So what does a good commercial or retail property manager look like and what skills will they have? To a large degree they will need to bring to you as agency principal, the skills needed for the managed property type and local area.
If the property manager does not know much about managing the required property type, then do not let them manage it; the errors made can destroy your relationship with the landlord and ultimately the management appointment.
Different Skill Sets
There is a large difference in management style and skill required between retail, office, and industrial property; industrial property being the easiest to manage and retail being the most intense and difficult. The skills required in a retail property manager is diverse and deep; they are the best in the industry.
Generally speaking, retail shopping centre managers today are also the busiest in the industry. The role is very hands on and unrelenting in intensity. Here are some core skills of a well skilled and placed property manager:
- The ability to read and understand leases and occupancy documentation for all property types.
- The marketing of the property to the local community and customers will be a factor that is critical to retail property. It this way sales are encouraged for the tenants; this underpins the rental for the landlord.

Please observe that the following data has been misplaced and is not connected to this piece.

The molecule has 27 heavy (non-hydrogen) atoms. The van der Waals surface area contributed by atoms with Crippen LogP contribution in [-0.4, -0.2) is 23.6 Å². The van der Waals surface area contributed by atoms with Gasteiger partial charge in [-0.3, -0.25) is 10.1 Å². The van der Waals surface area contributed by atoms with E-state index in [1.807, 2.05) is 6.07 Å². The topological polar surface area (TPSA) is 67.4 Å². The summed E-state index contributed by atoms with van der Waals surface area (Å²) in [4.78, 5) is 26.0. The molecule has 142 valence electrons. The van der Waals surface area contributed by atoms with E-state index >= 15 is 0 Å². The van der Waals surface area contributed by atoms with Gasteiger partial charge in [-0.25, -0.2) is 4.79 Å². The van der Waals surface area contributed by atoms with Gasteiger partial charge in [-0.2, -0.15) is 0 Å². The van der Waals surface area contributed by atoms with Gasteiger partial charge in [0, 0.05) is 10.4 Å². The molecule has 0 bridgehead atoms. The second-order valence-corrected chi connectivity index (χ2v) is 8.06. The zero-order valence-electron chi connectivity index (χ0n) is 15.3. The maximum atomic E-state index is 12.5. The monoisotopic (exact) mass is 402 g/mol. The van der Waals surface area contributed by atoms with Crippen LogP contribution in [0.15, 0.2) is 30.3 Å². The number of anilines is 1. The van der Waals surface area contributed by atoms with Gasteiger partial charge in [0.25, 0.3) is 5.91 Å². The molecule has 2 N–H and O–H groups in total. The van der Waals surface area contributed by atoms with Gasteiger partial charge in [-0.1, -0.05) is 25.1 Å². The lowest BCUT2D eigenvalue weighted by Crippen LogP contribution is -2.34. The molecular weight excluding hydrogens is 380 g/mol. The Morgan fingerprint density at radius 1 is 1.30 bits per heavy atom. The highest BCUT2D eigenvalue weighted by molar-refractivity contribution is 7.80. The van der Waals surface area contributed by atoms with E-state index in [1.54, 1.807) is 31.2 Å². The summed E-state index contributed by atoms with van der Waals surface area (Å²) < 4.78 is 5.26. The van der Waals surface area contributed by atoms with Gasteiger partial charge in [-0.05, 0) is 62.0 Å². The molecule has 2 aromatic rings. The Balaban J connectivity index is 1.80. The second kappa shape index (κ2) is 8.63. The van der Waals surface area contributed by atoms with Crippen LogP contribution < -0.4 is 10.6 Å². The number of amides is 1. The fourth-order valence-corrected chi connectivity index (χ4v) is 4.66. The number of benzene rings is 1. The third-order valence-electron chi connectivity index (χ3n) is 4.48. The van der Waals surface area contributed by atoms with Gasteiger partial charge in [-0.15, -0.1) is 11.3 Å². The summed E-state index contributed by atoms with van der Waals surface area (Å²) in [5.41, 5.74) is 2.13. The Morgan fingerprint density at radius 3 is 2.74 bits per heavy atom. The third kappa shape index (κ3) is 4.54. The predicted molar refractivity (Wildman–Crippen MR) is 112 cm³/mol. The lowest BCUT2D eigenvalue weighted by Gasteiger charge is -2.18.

- Sound skills in financial analysis and reconciliation so a property performance tracking process can be set up for all managed properties.
- Good communication skills are essential. Property managers must be accurate, confident, and decisive, in keeping with laws, legislation, and the instructions of the clients that they act for.
- Attention to detail is required in all property negotiations and tenancy matters. Without good records and accurate information, the ‘wheels fall off’ the division and its services. Landlords soon see through mistakes and inaccuracy.
- Marketing of vacancies happens all the time in larger properties; importantly the frequency of vacant space is minimised and the times without a tenant are lessened.